caught you now, fair lady, you have reckoned this time without your
host: and as the lady delayed some time coming to bed, he began to snore
as if asleep; therefore, the lady said to herself, this is all as it
should be, and immediately undressed, and laid herself down by Gianetto,
who, the moment she was under cover, shewed he was awake, and thus he
remained the whole night. The lady rose before morning, and sent for all
the barons, knights, and citizens, to the council chamber, and said to
them, “Gianetto is your lord, therefore, rejoice and make merry.” This
being spread abroad, nothing was heard but the general cry of, “long
live our lord,” and the ringing of bells, and sounds of various
instruments. Several barons who were absent from the castle were sent
for to pay homage to their lord, and a great rejoicing took place; and
Gianetto, when he came from his room, was knighted, placed in the seat
of honour with the baton in his hand, and hailed as sovereign lord; and
when all the nobility were arrived at court, he was married to the lady
amidst such festivity as can scarcely be credited, for all the barons,
knights, and gentry, were invited to the tilts, the sham-fights, dances,
music, singing, and every thing that is usual on such extraordinary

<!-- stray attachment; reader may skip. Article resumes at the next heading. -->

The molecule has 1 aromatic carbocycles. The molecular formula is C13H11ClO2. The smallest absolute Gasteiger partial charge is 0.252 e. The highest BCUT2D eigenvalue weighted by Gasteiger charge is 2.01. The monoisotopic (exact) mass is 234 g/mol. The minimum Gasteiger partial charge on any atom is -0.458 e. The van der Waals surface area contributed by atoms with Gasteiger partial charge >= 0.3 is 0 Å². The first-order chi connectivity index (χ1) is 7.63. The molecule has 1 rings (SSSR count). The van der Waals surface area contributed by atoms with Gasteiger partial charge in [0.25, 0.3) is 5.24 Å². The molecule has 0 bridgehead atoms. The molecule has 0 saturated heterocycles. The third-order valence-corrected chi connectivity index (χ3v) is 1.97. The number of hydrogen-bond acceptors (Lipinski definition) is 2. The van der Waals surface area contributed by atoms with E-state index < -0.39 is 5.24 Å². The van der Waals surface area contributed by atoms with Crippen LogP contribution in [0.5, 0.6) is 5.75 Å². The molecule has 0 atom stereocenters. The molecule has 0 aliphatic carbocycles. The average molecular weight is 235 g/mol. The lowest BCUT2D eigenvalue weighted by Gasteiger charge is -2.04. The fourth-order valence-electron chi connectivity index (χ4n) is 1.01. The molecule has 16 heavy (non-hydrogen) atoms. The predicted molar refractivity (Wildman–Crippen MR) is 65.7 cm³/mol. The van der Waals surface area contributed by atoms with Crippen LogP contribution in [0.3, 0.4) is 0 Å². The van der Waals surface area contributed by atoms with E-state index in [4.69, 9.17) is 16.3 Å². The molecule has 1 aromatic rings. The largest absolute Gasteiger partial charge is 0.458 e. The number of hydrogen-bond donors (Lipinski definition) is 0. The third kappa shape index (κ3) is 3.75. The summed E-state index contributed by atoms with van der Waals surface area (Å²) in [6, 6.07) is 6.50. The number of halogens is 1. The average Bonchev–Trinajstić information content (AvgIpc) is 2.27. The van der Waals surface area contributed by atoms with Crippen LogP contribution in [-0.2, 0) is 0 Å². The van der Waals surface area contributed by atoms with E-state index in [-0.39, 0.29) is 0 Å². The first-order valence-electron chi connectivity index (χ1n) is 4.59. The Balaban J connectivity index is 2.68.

occasions. Gianetto, being a noble-spirited youth, began to bestow
presents of rich silks, and other things which he had brought, and took
upon himself a manly conduct; made himself obeyed, and enforced the
laws towards all his subjects, and was enjoying all the pleasures and
comforts, without once thinking of poor Ansaldo, who had pledged himself
for ten thousand ducats to the Jew. However, being one day looking out
of the window with his lady, he saw a number of persons carrying small
torches who were going with offerings in great pomp. Gianetto said to
his bride, “pray, lady, what means this?” the lady replied, “that is a
procession of mechanics who are going to carry their offerings to
the church of St. John, this day being his festival:” this called to
Gianetto’s mind the case of Ansaldo. He withdrew from the window, and
heaved a deep sigh, and grew quite pale, walking to and fro in the room,
thinking of the circumstance. On the lady’s asking him what was the
matter with him, Gianetto answered, “nothing.” The lady then began to
consider him attentively:--“Certainly,” said she, “something ails you,
and you will not own it;” and she coaxed him so much, that at last